Abstract #81419 Published in IGR 20-3

Posture-Dependent 24-Hour Intraocular Pressure Fluctuation Patterns in an Intraocular Hypertension Monkey Model

Tu S; Li K; Hu D; Ge J
Translational vision science & technology 2019; 8: 63

See also comment(s) by John Liu

PURPOSE: We investigate 24-hour intraocular pressure (IOP) fluctuation patterns and the influence of body position on IOP in a chronic ocular hypertension (COHT) monkey model. METHODS: We recorded 24-hour IOPs (nine time points) in the different body positions in 10 eyes with normal and eight with high IOP (with random selection of one eye of each monkey) using a Tonopen. The IOPs at various time points and in different body positions were compared. RESULTS: The average 24-hour IOPs in the immediate-supine, 10-minute supine, 10-minute seated, and immediate-seated positions in the COHT models were 28.64 ± 9.82, 25.42 ± 7.62, 23.49 ± 7.67, and 20.53 ± 7.80 mmHg, respectively. The diurnal-to-nocturnal IOP changes were 8.51 ± 2.93, 5.81 ± 3.67, 5.48 ± 2.97, and 3.59 ± 2.74 mmHg, respectively. The sudden shift between the supine and seated positions bring greater IOP variations (8.11 ± 2.85 mmHg) in the COHT monkeys, and the IOP fluctuations reached 14 to 38 mmHg when considering body position and the measurement time points. CONCLUSIONS: The measurement time and body position influenced IOP. More elevated IOP occurred in the immediate-supine position and during the transient shift between the seated and supine positions. Maintaining a fixed position for sufficient time before measurement is important. TRANSLATIONAL RELEVANCE: Glaucoma patients should focus on the importance of IOP measurements in the clinic occurring after an adequate amount of time in a fixed body position.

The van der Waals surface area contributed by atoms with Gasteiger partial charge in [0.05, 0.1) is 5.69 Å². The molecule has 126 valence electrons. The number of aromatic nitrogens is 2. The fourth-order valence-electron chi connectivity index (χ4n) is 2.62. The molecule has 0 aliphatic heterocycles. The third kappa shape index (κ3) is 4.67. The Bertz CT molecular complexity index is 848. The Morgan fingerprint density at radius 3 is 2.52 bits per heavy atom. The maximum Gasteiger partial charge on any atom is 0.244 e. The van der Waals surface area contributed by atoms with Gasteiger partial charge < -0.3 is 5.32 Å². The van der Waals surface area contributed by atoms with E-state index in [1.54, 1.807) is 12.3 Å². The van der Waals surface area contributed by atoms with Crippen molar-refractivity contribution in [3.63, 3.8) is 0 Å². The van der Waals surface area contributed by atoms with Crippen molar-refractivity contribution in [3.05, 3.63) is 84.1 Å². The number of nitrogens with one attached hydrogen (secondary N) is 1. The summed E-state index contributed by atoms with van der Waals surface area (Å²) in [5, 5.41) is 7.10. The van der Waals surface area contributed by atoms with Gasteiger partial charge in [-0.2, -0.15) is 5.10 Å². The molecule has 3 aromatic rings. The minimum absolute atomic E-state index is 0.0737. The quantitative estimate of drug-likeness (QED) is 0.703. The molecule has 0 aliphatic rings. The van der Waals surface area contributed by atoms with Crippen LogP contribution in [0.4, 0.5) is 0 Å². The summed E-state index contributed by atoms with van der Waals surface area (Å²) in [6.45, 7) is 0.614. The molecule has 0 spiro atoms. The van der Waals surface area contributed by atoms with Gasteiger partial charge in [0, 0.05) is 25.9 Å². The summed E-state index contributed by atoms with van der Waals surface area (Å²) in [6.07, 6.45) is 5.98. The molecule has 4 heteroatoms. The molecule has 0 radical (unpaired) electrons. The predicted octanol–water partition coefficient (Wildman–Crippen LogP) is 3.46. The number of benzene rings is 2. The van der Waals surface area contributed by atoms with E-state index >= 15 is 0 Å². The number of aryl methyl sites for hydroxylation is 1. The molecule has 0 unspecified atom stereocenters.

State Key Laboratory of Ophthalmology, Guangdong Provincial Key Laboratory of Ophthalmology and Visual Science, Zhongshan Ophthalmic Center, Sun Yat-sen University, Guangzhou, China.

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5.2 Primates (Part of: 5 Experimental glaucoma; animal models)
6.1.2 Fluctuation, circadian rhythms (Part of: 6 Clinical examination methods > 6.1 Intraocular pressure measurement; factors affecting IOP)

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